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Angel for Shabbat

The Joys of Boredom: Thoughts for Parashat Bemidbar, May 23, 2015

By Rabbi Marc D. Angel

This Shabbat marks the wedding anniversary of my late parents Victor and Rachel Angel, of blessed memory, who were married on May 23, 1937. They were wonderful parents whose impact on their family continues to be strongly felt after all these many years.

One of their special qualities was their keen gratitude for the blessings they enjoyed. They valued quiet and calm appreciation of the wonders of life; they lived happily, gratefully, and without jealousy or envy.


The Virtue of Empathy: Thoughts for Behar-Behukottai, May 16, 2015

By Rabbi Marc D. Angel

I recently attended a daily minyan but could hardly concentrate on my prayers. What was the problem?

One of the worshipers chanted all his prayers in a loud tone of voice, generally a paragraph or two behind the hazzan. The more I tried to focus on my own prayers, the more the loud voice of this person distracted me. Instead of experiencing the prayers with a feeling of spiritual elevation, I found myself feeling annoyed, even angry.


The "Nones" Don't Have it: Do We? Thoughts for Parashat Emor, May 9, 2015

By Rabbi Marc D. Angel

Professor Daniel C. Dennett of Tufts University recently published an article, “Why the Future of Religion is Bleak.” He argues that religious institutions have survived historically by controlling what their adherents know, but today that is next to impossible. He points out that the influence of religion has been waning, especially in Europe and North America. In the United States, one out of six Americans identifies as a “None,” a person without a religious affiliation. And the number of Nones is on the increase.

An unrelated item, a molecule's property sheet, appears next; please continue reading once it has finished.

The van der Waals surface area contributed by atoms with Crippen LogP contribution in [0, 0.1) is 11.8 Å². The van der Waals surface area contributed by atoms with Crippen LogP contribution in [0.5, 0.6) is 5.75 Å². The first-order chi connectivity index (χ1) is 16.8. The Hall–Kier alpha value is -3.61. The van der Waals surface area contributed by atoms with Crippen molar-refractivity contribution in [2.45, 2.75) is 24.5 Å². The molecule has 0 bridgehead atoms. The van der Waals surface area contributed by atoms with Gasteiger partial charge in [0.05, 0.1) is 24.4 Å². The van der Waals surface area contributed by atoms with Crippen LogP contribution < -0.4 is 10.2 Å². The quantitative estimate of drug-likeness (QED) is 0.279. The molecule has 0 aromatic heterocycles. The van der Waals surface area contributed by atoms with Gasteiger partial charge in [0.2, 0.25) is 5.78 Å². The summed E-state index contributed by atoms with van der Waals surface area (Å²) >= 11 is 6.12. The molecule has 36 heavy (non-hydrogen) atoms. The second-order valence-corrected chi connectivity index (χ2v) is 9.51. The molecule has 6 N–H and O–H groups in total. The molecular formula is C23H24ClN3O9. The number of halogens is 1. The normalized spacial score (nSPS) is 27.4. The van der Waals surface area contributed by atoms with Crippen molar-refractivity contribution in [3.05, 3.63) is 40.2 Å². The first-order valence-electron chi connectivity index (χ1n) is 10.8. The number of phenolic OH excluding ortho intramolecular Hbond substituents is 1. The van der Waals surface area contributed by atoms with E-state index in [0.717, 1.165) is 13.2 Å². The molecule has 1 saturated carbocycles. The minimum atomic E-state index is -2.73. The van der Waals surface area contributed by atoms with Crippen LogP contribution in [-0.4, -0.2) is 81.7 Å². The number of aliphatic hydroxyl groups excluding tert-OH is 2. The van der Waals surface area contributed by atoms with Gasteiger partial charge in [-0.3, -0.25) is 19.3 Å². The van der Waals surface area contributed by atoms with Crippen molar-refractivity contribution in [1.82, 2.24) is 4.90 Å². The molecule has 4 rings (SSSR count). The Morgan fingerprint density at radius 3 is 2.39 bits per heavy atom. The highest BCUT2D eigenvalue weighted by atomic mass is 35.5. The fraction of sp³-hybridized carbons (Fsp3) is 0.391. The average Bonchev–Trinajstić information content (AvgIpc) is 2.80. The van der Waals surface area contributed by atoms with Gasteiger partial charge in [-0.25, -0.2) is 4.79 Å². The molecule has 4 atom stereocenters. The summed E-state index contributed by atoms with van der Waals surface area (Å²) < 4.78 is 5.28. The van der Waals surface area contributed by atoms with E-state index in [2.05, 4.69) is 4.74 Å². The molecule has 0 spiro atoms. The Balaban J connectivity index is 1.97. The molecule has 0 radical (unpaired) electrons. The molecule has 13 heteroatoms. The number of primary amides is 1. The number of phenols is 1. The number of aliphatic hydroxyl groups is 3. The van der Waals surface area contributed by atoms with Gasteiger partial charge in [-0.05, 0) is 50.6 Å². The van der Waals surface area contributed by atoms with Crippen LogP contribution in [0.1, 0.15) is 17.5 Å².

Bad news: Professor Dennett is right. The number of “Nones” in the world has grown rapidly during the past several decades.


Disruptive Innovation: Thoughts for Aharei Mot-Kedoshim, May 2, 2015

By Rabbi Marc D. Angel

The business analyst, Clayton M. Christensen, distinguished between two types of innovations. A sustaining innovation builds on a company’s basic business by improving its products and providing better value. A disruptive innovation creates a new market that displaces earlier technologies. Sustaining innovation focuses on improving existing products; disruptive innovation moves in a new, unexpected direction that radically changes the market. Sustaining innovation is evolutionary; disruptive innovation is revolutionary.


Freedom and Constraints: Thoughts for Tazria-Metsora, April 25, 2015

By Rabbi Marc D. Angel

“Tazria” is from the root “zera,” seed. It represents fertility, growth, development. On a broader level, it represents those forces in our lives that help us to be free and strong, that allow us to draw on our talents to be as creative and productive as we possibly can be.

“Metsora” includes the word “tsar,” narrowness. It represents constriction and limitation. On a broader level, it represents those forces in our lives that stultify our freedom and strength, that restrict our movements and our thoughts.

We read two parashiyot this Shabbat, Tazria and Metsora. Perhaps the underlying message is that these two elements go together. Life is composed of ups and downs, growth spurts and plateaus, creativity and suppression.